The Financial Conduct Authority (FCA) has warned that UK savers are still losing out, three years after new measures were introduced to improve the saving rates available through banks.
In 2015, the FCA found that customers who held long-term savings accounts through their banks were earning significantly less interest than those who switched banks on a regular basis.
Furthermore, 80 per cent of all easy access savings accounts had not been switched in the previous three years.
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In an effort to make the savings landscape fairer for consumers, the regulator introduced new guidelines including a seven-day switching period for cash ISAs, and better transparency rules for banks and building societies.
However, in a recent meeting board members of the FCA admitted that savers were still not getting a fair deal, and that measures taken in 2015 to improve transparency and fairness in the market had not worked.
The minutes read: “The board was reminded that the 2015 cash savings market study identified some harms for which a number of remedies aimed at improving how customers can open, manage and switch their accounts, had been implemented. These harms were not fully addressed by the remedies implemented, additional remedies are therefore being proposed to address the outstanding harm. The board noted that the proposals follow the testing of remedies to improve switching which did not succeed.”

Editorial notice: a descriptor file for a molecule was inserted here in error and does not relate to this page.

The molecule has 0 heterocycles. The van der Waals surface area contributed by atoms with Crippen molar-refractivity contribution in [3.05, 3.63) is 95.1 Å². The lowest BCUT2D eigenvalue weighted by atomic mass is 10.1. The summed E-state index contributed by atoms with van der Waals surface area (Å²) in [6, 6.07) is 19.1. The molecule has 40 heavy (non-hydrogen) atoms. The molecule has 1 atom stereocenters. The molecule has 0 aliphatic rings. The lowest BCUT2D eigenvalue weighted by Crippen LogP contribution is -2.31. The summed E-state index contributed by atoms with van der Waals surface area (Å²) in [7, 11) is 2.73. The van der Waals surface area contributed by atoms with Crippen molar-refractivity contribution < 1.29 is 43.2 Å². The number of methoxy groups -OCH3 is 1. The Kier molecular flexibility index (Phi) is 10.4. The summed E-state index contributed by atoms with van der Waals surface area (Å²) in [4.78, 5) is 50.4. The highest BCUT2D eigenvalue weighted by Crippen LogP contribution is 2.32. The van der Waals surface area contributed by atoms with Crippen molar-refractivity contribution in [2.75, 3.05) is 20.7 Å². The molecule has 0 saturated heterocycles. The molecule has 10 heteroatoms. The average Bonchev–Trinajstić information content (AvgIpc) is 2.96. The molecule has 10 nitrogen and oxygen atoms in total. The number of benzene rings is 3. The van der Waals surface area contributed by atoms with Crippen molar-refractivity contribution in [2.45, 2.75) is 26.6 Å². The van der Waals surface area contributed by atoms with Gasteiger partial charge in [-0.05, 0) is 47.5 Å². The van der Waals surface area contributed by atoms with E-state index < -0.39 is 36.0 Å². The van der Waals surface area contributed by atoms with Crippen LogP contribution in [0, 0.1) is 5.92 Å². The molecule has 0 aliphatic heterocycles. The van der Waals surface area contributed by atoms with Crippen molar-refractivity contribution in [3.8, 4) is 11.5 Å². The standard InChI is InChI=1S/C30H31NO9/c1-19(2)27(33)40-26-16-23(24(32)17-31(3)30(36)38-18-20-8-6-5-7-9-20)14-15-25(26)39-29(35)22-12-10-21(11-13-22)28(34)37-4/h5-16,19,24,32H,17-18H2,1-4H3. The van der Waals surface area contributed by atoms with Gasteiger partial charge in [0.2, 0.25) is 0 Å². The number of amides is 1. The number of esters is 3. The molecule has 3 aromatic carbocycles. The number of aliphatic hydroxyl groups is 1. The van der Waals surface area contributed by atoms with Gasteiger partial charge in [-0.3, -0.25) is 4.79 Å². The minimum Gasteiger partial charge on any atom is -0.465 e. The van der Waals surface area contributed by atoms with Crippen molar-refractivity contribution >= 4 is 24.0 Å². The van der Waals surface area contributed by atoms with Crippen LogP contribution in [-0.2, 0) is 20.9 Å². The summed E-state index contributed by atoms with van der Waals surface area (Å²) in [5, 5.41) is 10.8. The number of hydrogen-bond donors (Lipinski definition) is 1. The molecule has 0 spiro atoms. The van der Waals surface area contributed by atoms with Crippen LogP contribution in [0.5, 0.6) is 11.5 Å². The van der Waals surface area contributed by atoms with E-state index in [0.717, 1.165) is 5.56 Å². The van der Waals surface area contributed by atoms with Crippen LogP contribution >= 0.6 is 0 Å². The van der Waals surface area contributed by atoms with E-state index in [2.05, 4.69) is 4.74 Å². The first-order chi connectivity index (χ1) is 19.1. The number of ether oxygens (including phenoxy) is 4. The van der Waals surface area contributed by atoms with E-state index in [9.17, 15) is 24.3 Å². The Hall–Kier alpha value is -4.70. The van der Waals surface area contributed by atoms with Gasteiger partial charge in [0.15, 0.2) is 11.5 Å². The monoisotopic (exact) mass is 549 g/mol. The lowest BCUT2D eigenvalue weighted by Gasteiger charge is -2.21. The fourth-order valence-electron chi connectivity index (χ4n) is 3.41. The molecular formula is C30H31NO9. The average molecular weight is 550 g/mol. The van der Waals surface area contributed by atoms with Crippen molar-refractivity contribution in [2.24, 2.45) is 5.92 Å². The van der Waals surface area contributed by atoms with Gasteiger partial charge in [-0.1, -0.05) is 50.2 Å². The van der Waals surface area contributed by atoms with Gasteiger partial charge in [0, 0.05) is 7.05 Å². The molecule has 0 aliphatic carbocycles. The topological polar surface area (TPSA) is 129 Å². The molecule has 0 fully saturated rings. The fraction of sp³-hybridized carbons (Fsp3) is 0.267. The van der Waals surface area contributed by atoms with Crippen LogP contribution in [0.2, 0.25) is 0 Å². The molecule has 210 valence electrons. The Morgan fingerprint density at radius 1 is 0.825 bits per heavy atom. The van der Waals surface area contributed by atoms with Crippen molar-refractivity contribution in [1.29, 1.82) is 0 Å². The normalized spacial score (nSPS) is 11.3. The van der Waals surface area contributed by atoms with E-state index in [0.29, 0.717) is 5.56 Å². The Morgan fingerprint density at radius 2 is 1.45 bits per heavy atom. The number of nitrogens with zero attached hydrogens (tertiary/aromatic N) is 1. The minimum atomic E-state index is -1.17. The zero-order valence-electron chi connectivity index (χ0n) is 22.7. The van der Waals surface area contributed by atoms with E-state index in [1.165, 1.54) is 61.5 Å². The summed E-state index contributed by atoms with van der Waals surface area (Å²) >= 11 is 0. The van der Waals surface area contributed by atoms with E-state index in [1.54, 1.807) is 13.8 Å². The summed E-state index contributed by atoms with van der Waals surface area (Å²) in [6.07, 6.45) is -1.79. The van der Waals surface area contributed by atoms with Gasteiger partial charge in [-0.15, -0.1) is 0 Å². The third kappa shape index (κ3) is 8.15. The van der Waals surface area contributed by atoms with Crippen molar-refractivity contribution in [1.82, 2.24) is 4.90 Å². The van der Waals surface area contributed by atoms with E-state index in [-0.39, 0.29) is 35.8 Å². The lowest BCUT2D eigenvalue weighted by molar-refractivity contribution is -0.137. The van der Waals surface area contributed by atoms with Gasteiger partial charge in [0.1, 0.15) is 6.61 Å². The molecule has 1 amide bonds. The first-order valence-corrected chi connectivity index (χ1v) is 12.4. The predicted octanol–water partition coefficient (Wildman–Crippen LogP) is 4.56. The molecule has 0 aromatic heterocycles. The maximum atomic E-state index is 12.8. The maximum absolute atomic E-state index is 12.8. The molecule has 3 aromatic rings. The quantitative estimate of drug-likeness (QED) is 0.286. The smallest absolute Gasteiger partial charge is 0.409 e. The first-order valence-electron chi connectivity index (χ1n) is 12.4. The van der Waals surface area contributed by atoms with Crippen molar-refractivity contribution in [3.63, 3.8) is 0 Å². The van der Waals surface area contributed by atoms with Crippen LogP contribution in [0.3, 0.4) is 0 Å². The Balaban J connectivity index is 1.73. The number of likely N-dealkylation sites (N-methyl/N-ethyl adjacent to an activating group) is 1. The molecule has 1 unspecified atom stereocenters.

According to the most recent FCA data, in October 2016 the average branch-based closed savings account paid just 0.1 per cent, while non-branch-based closed savings accounts paid just 0.23 per cent on average.
Meanwhile, the base rate for banks reached 0.5 per cent at the end of last year, while inflation climbed to 2.7 per cent.
“When people are working so hard to put money aside for the future, it’s only right that the money they are putting away is working just as hard for them,” said Sarah Coles, personal finance analyst at investment platform Hargreaves Lansdown.
“Clearly, as the FCA has found, this isn’t always the case at the moment. And while it’s good news that it is trying to improve things, the fact that it is planning more consultations and proposals means there won’t be a solution overnight.
“This is going to be a tough nut to crack, so it’s important to take action with your own savings as soon as possible. You can put your emergency cash savings safety net into an easy access savings account paying up to 1.35 per cent. After that it’s important to work out the most sensible period of time to lock your savings away. Because while savings rates are hardly a reason to be cheerful at the moment, it doesn’t mean you need to stick with a savings account that’s profoundly depressing.”
The FCA has announced plans to work on a new discussion paper to collect further information before it considers its final proposals.